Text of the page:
ALABAMA (WTVY) -- At the conclusion of the 2017 United States Senate Special Election Run-off, the Alabama Secretary of State’s Office reviewed a formal, routine election report indicating that 140 individuals had been given credit for voting in the Democrat primary election on August 15th and then voting in the Republican run-off election on September 26. This action, termed Crossover Voting, is an action which would violate the State’s Crossover Voting law (Act No. 2017-340).
After reviewing the report, Secretary of State John Merrill identified the local chief election official - the Probate Judge - as the proper authority to determine whether those listed were willful in their intent, negligent, or whether these findings were listed in error in each county where the incident occurred. In each of the 41 Counties, the Probate Judge’s determined it was not necessary to prosecute any of the 140 individuals found to have violated the crossover voting law.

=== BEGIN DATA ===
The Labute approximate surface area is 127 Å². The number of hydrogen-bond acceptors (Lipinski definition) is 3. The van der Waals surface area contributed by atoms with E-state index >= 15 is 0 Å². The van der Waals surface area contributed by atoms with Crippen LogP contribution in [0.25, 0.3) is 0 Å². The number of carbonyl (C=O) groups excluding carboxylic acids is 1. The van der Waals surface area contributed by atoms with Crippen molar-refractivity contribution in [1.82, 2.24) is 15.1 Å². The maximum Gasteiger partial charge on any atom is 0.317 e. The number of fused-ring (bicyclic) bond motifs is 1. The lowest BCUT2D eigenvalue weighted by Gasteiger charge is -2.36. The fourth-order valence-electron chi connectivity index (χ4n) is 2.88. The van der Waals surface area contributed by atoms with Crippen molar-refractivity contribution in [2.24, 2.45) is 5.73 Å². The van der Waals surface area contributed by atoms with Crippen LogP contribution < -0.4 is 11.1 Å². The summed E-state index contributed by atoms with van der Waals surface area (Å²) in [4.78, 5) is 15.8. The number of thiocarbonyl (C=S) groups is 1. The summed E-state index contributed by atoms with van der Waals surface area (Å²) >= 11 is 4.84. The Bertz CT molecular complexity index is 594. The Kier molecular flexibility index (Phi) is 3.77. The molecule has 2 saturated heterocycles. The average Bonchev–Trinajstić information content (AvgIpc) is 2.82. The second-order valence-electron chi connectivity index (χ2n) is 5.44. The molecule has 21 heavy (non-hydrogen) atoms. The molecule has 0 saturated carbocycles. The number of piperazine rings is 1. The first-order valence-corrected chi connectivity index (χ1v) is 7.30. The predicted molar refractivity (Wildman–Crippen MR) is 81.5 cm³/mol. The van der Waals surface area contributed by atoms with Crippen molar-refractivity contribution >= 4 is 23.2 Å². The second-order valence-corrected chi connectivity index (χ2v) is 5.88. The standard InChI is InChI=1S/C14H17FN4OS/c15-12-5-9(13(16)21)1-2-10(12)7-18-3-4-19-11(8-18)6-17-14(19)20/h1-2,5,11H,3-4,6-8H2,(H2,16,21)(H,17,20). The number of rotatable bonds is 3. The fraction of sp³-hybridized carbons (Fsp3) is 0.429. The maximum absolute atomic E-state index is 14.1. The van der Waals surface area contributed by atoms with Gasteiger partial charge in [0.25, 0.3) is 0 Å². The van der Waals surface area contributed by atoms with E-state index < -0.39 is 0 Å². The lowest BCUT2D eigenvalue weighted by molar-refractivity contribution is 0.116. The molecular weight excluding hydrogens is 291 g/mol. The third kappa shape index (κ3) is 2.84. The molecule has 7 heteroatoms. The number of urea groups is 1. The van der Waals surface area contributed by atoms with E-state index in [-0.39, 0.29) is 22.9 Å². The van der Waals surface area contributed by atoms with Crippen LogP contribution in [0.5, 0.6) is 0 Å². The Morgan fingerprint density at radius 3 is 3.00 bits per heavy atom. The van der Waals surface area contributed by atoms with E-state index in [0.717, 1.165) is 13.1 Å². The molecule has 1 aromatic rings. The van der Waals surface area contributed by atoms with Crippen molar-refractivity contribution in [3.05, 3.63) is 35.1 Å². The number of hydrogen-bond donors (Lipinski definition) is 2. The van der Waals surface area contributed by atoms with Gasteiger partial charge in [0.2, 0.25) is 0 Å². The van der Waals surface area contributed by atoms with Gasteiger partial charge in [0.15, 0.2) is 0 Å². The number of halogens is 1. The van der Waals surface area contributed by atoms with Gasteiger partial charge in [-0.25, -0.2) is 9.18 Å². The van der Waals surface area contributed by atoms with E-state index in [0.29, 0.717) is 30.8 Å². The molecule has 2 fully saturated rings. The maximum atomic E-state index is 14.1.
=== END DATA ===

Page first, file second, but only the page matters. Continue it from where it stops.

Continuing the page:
Following the conclusion of the 2018 Run-Off Election, Secretary Merrill directed the Elections Division to review the list of 398 voters that were found to be in violation of the crossover voting law and compare that list with the list of 140 voters from the 2017 Senate Special Election. Once this review was completed it was determined that only one voter was found to have potentially violated the law 2017 and 2018.
Secretary Merrill then personally visited with and interviewed the person found to have potentially violated the law. At the conclusion of that visit it became clear to Secretary Merrill that either the poll worker or a county registrar improperly marked the wrong political party in processing the voters’ primary voter participation credit. Due to this information, Secretary Merrill determined further legal action was not necessary, at this time.